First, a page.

Larry John McNally returns to Cinema Bar after traveling a long and winding road

Larry John McNally harmonizes with singers Nichelle Monroe and Lucy Schwartz during a recent Cinema Bar performance Photo by David Schwartz

Larry John McNally harmonizes with singers Nichelle Monroe and Lucy Schwartz during a recent Cinema Bar performance
Photo by David Schwartz

By Bliss Bowen

Regulars at the Cinema are familiar with its eclectic musical offerings, but passersby who casually wander into the hole-in-the-wall bar rarely expect the kind of viscerally satisfying grooves, elegant melodies and intelligent, atmospheric lyrics that fill the room when Larry John McNally performs.

Eschewing flash for understated soul, McNally and his accompanists — bassist David Schwartz (composer for TV’s “Arrested Development,” “Deadwood” and “Northern Exposure”), drummer Michael Jerome (Better Than Ezra, Richard Thompson) and background singer Nichelle Monroe (Common, Talib Kweli, Bobby Womack) — aren’t your typical bar band.

McNally’s name may ring bells for fans who geek out on album credits; his songs have been recorded by Joe Cocker, the Eagles, Don Henley, Chaka Khan, Aaron Neville, Michael Ruff, Mavis Staples, Rod Stewart and Bonnie Raitt, who included McNally’s “Nobody’s Girl” on her Grammy-winning 1989 album “Nick of Time.”

When McNally sat down to write that, all he had was the title. The song it unearthed became a lifeline during a critical transition, and a relatable anthem for countless women.

“That line ‘She don’t need anybody to tell her she’s pretty/ She’s heard it every single day of her life’ — there’s some built-in contradiction in that subject matter that still seems to resonate,” he muses. “People want to be recognized, but they don’t want to be seen.”

Fascinated by language and genuinely curious about other people’s stories, McNally took several scenic detours on the way to Culver City. Inspired by Allen Toussaint, the Maine native followed his love of New Orleans music to Louisiana, where he soaked up funky sounds and ambiance in NOLA and Baton Rouge.

“The earthiness of Muscle Shoals and Memphis and New Orleans R&B really got to me,” he says. “I tried to combine that with a certain level of poetry.”

He relocated to Los Angeles after Chaka Khan recorded “Sleep on It”; doors of opportunity swung open, bringing publishing deals and solo records for Atlantic and Columbia. But by the mid-’80s, he’d hit an existential crossroads.

“I remember seeing a guy by the side of the road with a shovel,” he explains. “I said, ‘That’s what I need to do. I’m not gonna write any more music to try to please anybody and beg for advances.’ So I started doing construction. I liked it. I got up real early in the morning; that’s when I wrote ‘Nobody’s Girl.’ The people were nicer. They seemed to appreciate what I was doing. And you actually got paid. I can see now, looking back, metaphorically, it was a grounding experience that I needed.”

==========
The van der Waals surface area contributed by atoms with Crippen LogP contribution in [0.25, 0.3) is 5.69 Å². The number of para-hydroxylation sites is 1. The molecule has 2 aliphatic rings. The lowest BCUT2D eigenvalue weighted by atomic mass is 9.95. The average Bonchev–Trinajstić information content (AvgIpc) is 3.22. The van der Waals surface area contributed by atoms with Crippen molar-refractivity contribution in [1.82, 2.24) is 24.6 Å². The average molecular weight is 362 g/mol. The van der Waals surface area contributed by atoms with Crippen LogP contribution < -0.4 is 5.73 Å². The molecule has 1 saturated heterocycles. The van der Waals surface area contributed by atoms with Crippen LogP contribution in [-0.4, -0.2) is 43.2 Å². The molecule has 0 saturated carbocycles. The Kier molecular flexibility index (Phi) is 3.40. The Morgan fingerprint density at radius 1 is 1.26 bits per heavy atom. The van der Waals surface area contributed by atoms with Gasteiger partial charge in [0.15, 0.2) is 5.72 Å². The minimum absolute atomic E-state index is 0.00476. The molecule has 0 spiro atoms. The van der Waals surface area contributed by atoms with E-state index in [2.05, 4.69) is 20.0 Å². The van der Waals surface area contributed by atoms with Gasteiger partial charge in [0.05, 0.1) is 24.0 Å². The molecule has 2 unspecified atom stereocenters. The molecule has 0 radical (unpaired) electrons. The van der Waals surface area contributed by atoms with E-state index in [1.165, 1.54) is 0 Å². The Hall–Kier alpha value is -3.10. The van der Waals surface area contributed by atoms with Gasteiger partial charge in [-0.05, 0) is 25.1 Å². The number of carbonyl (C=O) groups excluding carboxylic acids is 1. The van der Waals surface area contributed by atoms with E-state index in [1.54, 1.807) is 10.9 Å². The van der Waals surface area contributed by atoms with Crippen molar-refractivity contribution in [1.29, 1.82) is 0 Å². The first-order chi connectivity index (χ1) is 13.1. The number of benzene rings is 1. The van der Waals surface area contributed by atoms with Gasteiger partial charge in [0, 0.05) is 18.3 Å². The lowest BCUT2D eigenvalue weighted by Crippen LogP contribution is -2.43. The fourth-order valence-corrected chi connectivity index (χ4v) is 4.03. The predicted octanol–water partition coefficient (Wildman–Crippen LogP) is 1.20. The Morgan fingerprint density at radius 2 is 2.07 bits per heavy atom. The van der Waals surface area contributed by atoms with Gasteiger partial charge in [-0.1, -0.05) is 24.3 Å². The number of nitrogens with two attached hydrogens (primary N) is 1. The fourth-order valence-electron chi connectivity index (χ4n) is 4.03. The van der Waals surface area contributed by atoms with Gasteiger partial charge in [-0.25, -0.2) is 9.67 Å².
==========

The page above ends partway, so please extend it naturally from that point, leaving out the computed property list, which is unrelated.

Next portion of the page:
During that time he befriended Raitt; after she recorded “Nobody’s Girl,” money began rolling in, and McNally became his own publisher. He realized he could finally travel “to other music places like Nashville and London. Then I moved to New York around ’91 and started making independent albums the way that I wanted.”

Long since returned to LA (after 10 years in NYC) and a transformed industry, he interacts with US and European fans online and tracks which songs they listen to most through streaming services. But because songwriter royalty rates do not yet equitably reflect changes wrought by those technologies, the mailbox money (i.e., royalty checks) that’s enabled artists like McNally to build self-sustaining careers has dwindled. He doesn’t cast blame and doesn’t expect past practices to return, but he — like small business owners nationwide — worries about the future. And keeps writing: “The artist’s job in society is incredibly important.”

“There are many songwriters making a very good living today at their craft,” drummer Jerome observes. “Larry’s more of a living representation of songwriters who remember a time when many more records of diverse variety and genre actually sold to a broad listening audience. Today music is much more diverse and the audience even broader with technology, but it is virtually free and it has made the effort all the more challenging.”

“Nobody buys CDs anymore, and Spotify pays about 1/100th what you’d make off a CD,” McNally explains. “I get Spotify statements that are 15 pages of plays, different songs, but after 15 pages it’s like 15 cents. If Bonnie did another song of mine it would be welcome whether it sold or didn’t sell, but the amount of money it would make wouldn’t be enough to pay your phone bill for a year.”

McNally’s taken to giving out albums at gigs. At one recent Cinema show, grizzled barflies and beanie-capped millennials nodded their heads to his Chet Baker-style ballad “Everything I Do Comes Easy”; some swiveled across the linoleum floor to the rousing grooves of “Mercy, Pity, Peace and Love,” “Shelter” and “The Motown Song.” Several dropped crumpled bills into the tip jar, a deeply patina coffee can stationed by the cramped stage.

“The goal of writing is to illuminate the human condition, to try to get underneath that. … You’re standing up there onstage talking about life, and you can look into the eyes of people and they’re saying, ‘Yeah, I’ve been there too,’” he says. “That’s a pretty magical moment.”

Larry John McNally plays at 8:45 p.m. Wednesday, Dec. 10, at Cinema Bar, 3697 Sepulveda Blvd., Culver City. No cover, but tip jar donations go directly to the artists.  Call (310) 390-1328 or visit